How to Use Dig, Whois, Ping Commands to Query DNS on Ubuntu Server
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By now you must have heard a lot of Ubuntu VPS server on our site.. We now will help you refresh the working of various tools on Ubuntu VPS to Query DNS Data. I have explained in detail with examples the functioning of various networking tools which will help you refresh the topics in a jiffy.


Let us now start with some basic definitions





What is Dig?

Dig is nothing but a networking tool which helps you to query the DNS servers for more information. You can verify the configurations and diagnose the domain pointing problems with the help of this tool.


Here we will now talk about on how you can use DIG to authenticate the domain name and how google sees your domain. Apart from this we will also be examining few other tools like Ping and Whois.


Here to test the commands we will be using the Ubuntu Server. I feel most of the Linux distribution functions in the similar way.


Hope you are clear with what Dig is ? now let us see how we can use it


Using Dig


Using Dis is easy, all we have to do is mention the domain we query:

:dig example.com
dig

Let us test for example "bing.com" just to know the kind of information we get.


dig bing.com

; <<>> DiG 9.8.1-P1 <<>> bing.com
;; global options: +cmd
;; Got answer:
;; ->>HEADER<<- opcode: QUERY, status: NOERROR, id: 64399
;; flags: qr rd ra; QUERY: 1, ANSWER: 4, AUTHORITY: 0, ADDITIONAL: 0

;; QUESTION SECTION:
;bing.com.              IN      A

;; ANSWER SECTION:
bing.com.       99      IN      A       107.21.1.61
bing.com.       99      IN      A       184.72.106.253
bing.com.       99      IN      A       184.72.106.52
bing.com.       99      IN      A       184.72.115.86

;; Query time: 33 msec
;; SERVER: 8.8.8.8#53(8.8.8.8)
;; WHEN: Day Month DD TIME YEAR
;; MSG SIZE  rcvd: 96

I now feel you might be a bit confused cause there are lot of information. Let me divide it and make it easier for you.

; <<>> DiG 9.8.1-P1 <<>> bing.com
;; global options: +cmd

The above lines are header for the query that is performed. Running of dig is possible in batch mode. It is essential that you label the output for correct analysis.

;; Got answer:
;; ->>HEADER<<- opcode: QUERY, status: NOERROR, id: 64399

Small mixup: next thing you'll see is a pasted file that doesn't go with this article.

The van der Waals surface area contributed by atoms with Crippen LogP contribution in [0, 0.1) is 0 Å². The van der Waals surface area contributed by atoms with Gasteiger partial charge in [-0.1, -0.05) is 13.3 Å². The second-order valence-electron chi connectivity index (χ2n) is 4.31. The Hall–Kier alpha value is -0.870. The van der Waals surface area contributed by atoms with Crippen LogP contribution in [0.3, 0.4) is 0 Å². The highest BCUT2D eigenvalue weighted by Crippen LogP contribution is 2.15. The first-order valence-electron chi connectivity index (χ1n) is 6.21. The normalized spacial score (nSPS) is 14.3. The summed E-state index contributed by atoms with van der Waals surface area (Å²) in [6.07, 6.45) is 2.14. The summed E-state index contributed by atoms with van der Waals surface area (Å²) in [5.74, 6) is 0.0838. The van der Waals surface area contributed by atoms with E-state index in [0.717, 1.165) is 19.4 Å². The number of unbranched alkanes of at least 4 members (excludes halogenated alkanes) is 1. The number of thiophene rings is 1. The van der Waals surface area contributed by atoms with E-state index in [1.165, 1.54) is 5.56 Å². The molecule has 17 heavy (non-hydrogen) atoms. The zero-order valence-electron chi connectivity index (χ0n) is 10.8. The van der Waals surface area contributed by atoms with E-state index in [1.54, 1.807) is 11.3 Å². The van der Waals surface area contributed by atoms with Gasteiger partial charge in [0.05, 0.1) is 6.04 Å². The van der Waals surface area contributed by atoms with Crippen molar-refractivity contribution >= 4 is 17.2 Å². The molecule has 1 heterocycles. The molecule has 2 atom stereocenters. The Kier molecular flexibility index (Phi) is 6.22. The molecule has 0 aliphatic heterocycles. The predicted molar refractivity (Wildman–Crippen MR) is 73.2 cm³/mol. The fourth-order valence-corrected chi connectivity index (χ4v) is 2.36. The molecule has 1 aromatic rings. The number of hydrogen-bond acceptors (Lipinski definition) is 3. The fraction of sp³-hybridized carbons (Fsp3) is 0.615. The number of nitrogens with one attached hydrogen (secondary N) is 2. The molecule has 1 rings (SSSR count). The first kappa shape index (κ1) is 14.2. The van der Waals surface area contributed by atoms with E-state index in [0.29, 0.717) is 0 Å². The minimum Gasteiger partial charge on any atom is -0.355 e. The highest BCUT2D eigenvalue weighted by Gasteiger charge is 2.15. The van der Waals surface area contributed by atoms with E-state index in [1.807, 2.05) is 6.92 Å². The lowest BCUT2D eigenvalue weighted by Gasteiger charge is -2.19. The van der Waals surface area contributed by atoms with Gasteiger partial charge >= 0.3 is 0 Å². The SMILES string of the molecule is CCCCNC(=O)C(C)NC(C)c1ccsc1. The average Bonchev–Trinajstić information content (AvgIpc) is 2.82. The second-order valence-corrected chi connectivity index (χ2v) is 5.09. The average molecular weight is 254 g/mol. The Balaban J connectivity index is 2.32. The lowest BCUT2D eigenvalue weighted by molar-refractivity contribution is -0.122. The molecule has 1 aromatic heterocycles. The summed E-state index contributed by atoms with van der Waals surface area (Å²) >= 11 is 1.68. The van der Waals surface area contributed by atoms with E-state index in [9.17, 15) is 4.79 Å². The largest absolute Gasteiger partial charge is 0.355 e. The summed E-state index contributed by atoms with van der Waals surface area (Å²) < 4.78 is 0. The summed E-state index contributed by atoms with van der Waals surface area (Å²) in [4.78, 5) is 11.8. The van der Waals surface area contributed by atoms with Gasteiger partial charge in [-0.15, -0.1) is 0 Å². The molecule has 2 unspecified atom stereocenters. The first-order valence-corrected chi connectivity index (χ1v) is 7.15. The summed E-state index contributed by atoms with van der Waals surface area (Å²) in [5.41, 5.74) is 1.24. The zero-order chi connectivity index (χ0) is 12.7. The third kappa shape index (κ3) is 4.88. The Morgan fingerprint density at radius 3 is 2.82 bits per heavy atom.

;; flags: qr rd ra; QUERY: 1, ANSWER: 4, AUTHORITY: 0, ADDITIONAL: 0

Here in this section you will get the results of your query in a summary format. Here , we can see your query has been successful.

;; QUESTION SECTION:
;bing.com.              IN      A
;; ANSWER SECTION:

bing.com   99      IN      A       107.21.1.61
bing.com.       99      IN      A       184.72.106.253
bing.com.       99      IN      A       184.72.106.52
bing.com.       99      IN      A       184.72.115.86

Here in the above section you can find the output. The query is reiterated here and the matching DNS for the domain name is returned.


If you carefully go through the results you can find 4 “A” records for "bing.com". Here all the A records are given back. Now you must have the IP addresses of the domain name.


Now I can understand the confusion that pops up in your mind.


What is this “99”?


It is the Time to Live(TTL). Here the association between the Ip address and the Domain name is rechecked by the DNS server. IN is the standard internet class.

;; Query time: 33 msec
;; SERVER: 8.8.8.8#53(8.8.8.8)
;; WHEN: Day Month DD TIME YEAR
;; MSG SIZE rcvd: 96

The above lines are only statistics about the query results. The query time can change depending on the problem that occurs with the DNS servers.

Using Dig to Test DNS Records

You can use dig to query the information, if you have set up a domain name.


If you want to test you’re records you have to type the command.

dig your_domain_name.com